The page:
Takao NakanoMinoru KawasakiHitomi TakashimaYakan Nabe
The Rug Cop
Also known as: Zura Deka
Medium: film
Year: 2006
Director: Minoru Kawasaki
Writer: Minoru Kawasaki, Takao Nakano
Country: Japan
Language: Japanese
Actor: Moto Fuyuki, Mai Hashimoto, Rakkyo Ide, Ai Iijima, Ryoji Kano, Yusuke Kirishima, Yakan Nabe, Yoshiro Nakamats, Hideo Nakano, Ijiri Okada, Takumi Saitoh, Tamao Sato, Hitomi Takashima, Tora Uganda, Shuji Yamamoto
Format: 79 minutes
Url: https://www.imdb.com/title/tt1085525/
Website category: Japanese
Review date: 9 December 2022
rug cop
I laughed a lot. Minoru Kawasaki takes the piss out of hard-bitten cop dramas and it's definitely one of his better films. As always, the film's deadpan and everyone plays the situation straight, despite lots of Kawasaki absurdity. (Well, except for Big Dick's somewhat silly reactions when he's getting turned on.)
These Amazon DVD reviews speak truth:
"This movie is so crazy. The ending fight with a laser is off the charts funny. They act so serious which makes it even funnier. Watched at least 15 times."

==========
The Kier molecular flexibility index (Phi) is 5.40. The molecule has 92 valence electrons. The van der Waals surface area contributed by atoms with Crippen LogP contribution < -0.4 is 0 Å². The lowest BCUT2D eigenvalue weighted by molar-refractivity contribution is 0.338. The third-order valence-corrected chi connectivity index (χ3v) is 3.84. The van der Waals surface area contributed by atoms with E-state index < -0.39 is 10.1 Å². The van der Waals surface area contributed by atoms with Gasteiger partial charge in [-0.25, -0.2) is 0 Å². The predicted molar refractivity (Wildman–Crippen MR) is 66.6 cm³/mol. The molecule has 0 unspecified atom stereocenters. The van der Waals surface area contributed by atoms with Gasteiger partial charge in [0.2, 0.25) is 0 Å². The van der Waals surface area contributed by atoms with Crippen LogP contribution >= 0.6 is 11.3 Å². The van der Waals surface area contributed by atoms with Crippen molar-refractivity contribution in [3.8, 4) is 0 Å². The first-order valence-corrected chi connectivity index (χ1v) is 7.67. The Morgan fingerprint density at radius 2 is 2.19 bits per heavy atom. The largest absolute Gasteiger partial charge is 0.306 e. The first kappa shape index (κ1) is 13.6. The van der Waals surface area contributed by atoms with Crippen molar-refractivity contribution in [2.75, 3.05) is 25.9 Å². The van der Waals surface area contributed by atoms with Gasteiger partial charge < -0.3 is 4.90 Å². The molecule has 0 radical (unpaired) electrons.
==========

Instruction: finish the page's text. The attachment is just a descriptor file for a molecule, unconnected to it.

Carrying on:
"It is silly and fun and really tacky. I love this movie so much."
Its delights include:
(a) the eponymous Rug Cop, called Genda. His toupee is a deadly weapon. No, I'm not joking. (What's interesting about Genda for a Western viewer is how down-to-earth he is. He's polite and good at his job. He doesn't have an attitude. There's nothing odd or off-centre about him. He's a sensible, straightforward bloke and it wouldn't be surprising to see him in a non-parodic cop show.)
(b) Genda's fellow cops, including Big Dick, Shorty, Fatso, Old Geezer, The Hot Guy and the best office assistant in Japan. When Big Dick is aroused, his penis turns into a lightsabre that can cut through metal chains or knock criminals unconscious. Fatso can capture criminals with his sweat.
Sometimes, the gag is inherently silly. The two housewives fighting over The Hot Guy made me laugh, as did the mobile phone tsukkomi moment with Shorty and Fatso. The tone is set early with an improbable baddie in a hostage situation. Sometimes, though, Kawasaki creates a gag by underlining a genre cliche with the lighting or incidental music.
This isn't a deep film and it doesn't demand a long review. The film wouldn't withstand extensive analysis. Most of its jokes are too silly to work out of the film's deadpan context. It is, though, perfect if you're looking for absurdity and a laugh. I love Minoru Kawasaki.